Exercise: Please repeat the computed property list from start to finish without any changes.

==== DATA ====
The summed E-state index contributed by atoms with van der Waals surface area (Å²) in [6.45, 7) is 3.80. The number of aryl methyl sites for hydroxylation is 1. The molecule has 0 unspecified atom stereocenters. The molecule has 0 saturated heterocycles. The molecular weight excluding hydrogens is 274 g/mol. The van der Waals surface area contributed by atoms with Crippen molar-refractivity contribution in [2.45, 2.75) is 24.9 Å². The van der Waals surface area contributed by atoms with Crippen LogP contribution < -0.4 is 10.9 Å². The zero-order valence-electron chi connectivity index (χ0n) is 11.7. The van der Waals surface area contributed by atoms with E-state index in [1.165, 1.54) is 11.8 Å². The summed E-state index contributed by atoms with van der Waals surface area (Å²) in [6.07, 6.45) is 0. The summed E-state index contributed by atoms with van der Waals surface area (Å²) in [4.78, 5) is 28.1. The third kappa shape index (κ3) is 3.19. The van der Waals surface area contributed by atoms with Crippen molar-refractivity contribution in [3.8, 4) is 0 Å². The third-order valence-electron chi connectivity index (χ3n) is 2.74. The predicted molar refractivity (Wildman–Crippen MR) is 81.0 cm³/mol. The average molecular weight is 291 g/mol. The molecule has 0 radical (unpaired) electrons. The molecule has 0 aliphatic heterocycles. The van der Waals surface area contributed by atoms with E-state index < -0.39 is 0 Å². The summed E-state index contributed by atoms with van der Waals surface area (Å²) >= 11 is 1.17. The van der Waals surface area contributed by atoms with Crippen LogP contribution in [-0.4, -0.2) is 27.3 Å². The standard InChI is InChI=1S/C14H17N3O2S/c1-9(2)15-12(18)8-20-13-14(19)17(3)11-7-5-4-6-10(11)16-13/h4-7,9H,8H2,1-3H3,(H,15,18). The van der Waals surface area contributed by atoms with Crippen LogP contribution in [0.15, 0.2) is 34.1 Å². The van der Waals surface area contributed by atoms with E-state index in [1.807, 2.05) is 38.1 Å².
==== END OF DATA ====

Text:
The summed E-state index contributed by atoms with van der Waals surface area (Å²) in [6.45, 7) is 3.80. The number of aryl methyl sites for hydroxylation is 1. The molecule has 0 unspecified atom stereocenters. The molecule has 0 saturated heterocycles. The molecular weight excluding hydrogens is 274 g/mol. The van der Waals surface area contributed by atoms with Crippen molar-refractivity contribution in [2.45, 2.75) is 24.9 Å². The van der Waals surface area contributed by atoms with Crippen LogP contribution < -0.4 is 10.9 Å². The zero-order valence-electron chi connectivity index (χ0n) is 11.7. The van der Waals surface area contributed by atoms with E-state index in [1.165, 1.54) is 11.8 Å². The summed E-state index contributed by atoms with van der Waals surface area (Å²) in [6.07, 6.45) is 0. The summed E-state index contributed by atoms with van der Waals surface area (Å²) in [4.78, 5) is 28.1. The third kappa shape index (κ3) is 3.19. The van der Waals surface area contributed by atoms with Crippen molar-refractivity contribution in [3.8, 4) is 0 Å². The third-order valence-electron chi connectivity index (χ3n) is 2.74. The predicted molar refractivity (Wildman–Crippen MR) is 81.0 cm³/mol. The average molecular weight is 291 g/mol. The molecule has 0 radical (unpaired) electrons. The molecule has 0 aliphatic heterocycles. The van der Waals surface area contributed by atoms with E-state index < -0.39 is 0 Å². The summed E-state index contributed by atoms with van der Waals surface area (Å²) >= 11 is 1.17. The van der Waals surface area contributed by atoms with Crippen LogP contribution in [-0.4, -0.2) is 27.3 Å². The standard InChI is InChI=1S/C14H17N3O2S/c1-9(2)15-12(18)8-20-13-14(19)17(3)11-7-5-4-6-10(11)16-13/h4-7,9H,8H2,1-3H3,(H,15,18). The van der Waals surface area contributed by atoms with Crippen LogP contribution in [0.15, 0.2) is 34.1 Å². The van der Waals surface area contributed by atoms with E-state index in [1.807, 2.05) is 38.1 Å².